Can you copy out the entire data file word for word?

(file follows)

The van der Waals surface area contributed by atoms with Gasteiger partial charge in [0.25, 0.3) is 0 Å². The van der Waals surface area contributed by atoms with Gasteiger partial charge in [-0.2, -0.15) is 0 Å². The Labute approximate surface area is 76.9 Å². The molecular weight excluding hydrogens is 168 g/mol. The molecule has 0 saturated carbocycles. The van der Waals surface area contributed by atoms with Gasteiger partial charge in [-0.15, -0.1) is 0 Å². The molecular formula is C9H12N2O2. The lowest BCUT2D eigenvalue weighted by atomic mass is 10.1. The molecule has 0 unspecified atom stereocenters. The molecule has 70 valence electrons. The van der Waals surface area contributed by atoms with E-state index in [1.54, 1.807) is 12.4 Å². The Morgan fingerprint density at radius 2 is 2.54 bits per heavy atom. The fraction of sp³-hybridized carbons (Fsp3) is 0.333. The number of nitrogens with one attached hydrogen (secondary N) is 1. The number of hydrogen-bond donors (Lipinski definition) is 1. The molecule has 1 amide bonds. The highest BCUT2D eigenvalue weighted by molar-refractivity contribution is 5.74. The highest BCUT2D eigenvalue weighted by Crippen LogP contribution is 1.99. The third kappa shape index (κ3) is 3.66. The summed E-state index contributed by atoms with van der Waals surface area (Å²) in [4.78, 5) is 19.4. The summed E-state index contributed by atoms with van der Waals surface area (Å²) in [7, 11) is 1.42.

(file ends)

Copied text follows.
The van der Waals surface area contributed by atoms with Gasteiger partial charge in [0.25, 0.3) is 0 Å². The van der Waals surface area contributed by atoms with Gasteiger partial charge in [-0.2, -0.15) is 0 Å². The Labute approximate surface area is 76.9 Å². The molecular weight excluding hydrogens is 168 g/mol. The molecule has 0 saturated carbocycles. The van der Waals surface area contributed by atoms with Gasteiger partial charge in [-0.15, -0.1) is 0 Å². The molecular formula is C9H12N2O2. The lowest BCUT2D eigenvalue weighted by atomic mass is 10.1. The molecule has 0 unspecified atom stereocenters. The molecule has 70 valence electrons. The van der Waals surface area contributed by atoms with E-state index in [1.54, 1.807) is 12.4 Å². The Morgan fingerprint density at radius 2 is 2.54 bits per heavy atom. The fraction of sp³-hybridized carbons (Fsp3) is 0.333. The number of nitrogens with one attached hydrogen (secondary N) is 1. The number of hydrogen-bond donors (Lipinski definition) is 1. The molecule has 1 amide bonds. The highest BCUT2D eigenvalue weighted by molar-refractivity contribution is 5.74. The highest BCUT2D eigenvalue weighted by Crippen LogP contribution is 1.99. The third kappa shape index (κ3) is 3.66. The summed E-state index contributed by atoms with van der Waals surface area (Å²) in [4.78, 5) is 19.4. The summed E-state index contributed by atoms with van der Waals surface area (Å²) in [7, 11) is 1.42.